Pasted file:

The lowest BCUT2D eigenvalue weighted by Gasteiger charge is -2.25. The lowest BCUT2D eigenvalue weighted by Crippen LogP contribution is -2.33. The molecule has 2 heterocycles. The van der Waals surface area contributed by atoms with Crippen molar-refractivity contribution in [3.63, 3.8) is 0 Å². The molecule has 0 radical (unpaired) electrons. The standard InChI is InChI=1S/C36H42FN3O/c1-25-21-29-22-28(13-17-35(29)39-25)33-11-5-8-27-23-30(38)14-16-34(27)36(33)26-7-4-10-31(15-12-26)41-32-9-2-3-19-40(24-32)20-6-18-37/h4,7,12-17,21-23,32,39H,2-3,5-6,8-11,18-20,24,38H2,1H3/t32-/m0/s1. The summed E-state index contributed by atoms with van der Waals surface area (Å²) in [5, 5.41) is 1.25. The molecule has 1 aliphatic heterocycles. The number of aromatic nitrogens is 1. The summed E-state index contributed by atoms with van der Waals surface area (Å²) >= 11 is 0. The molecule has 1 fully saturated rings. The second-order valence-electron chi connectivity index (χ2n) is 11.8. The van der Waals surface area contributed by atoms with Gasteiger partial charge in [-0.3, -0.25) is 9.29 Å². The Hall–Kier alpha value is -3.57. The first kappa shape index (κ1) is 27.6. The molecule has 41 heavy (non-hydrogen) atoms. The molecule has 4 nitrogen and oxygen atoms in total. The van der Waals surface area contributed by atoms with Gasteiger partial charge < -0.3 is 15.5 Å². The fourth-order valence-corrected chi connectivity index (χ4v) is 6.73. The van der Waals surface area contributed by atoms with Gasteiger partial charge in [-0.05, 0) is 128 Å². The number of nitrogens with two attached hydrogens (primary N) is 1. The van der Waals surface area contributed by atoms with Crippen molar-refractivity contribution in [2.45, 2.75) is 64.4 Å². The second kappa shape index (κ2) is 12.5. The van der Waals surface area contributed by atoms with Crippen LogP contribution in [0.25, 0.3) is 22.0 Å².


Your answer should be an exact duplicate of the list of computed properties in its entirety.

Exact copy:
The lowest BCUT2D eigenvalue weighted by Gasteiger charge is -2.25. The lowest BCUT2D eigenvalue weighted by Crippen LogP contribution is -2.33. The molecule has 2 heterocycles. The van der Waals surface area contributed by atoms with Crippen molar-refractivity contribution in [3.63, 3.8) is 0 Å². The molecule has 0 radical (unpaired) electrons. The standard InChI is InChI=1S/C36H42FN3O/c1-25-21-29-22-28(13-17-35(29)39-25)33-11-5-8-27-23-30(38)14-16-34(27)36(33)26-7-4-10-31(15-12-26)41-32-9-2-3-19-40(24-32)20-6-18-37/h4,7,12-17,21-23,32,39H,2-3,5-6,8-11,18-20,24,38H2,1H3/t32-/m0/s1. The summed E-state index contributed by atoms with van der Waals surface area (Å²) in [5, 5.41) is 1.25. The molecule has 1 aliphatic heterocycles. The number of aromatic nitrogens is 1. The summed E-state index contributed by atoms with van der Waals surface area (Å²) >= 11 is 0. The molecule has 1 fully saturated rings. The second-order valence-electron chi connectivity index (χ2n) is 11.8. The van der Waals surface area contributed by atoms with Gasteiger partial charge in [-0.3, -0.25) is 9.29 Å². The Hall–Kier alpha value is -3.57. The first kappa shape index (κ1) is 27.6. The molecule has 41 heavy (non-hydrogen) atoms. The molecule has 4 nitrogen and oxygen atoms in total. The van der Waals surface area contributed by atoms with Gasteiger partial charge < -0.3 is 15.5 Å². The fourth-order valence-corrected chi connectivity index (χ4v) is 6.73. The van der Waals surface area contributed by atoms with Gasteiger partial charge in [-0.05, 0) is 128 Å². The number of nitrogens with two attached hydrogens (primary N) is 1. The van der Waals surface area contributed by atoms with Crippen molar-refractivity contribution in [2.45, 2.75) is 64.4 Å². The second kappa shape index (κ2) is 12.5. The van der Waals surface area contributed by atoms with Crippen LogP contribution in [0.25, 0.3) is 22.0 Å².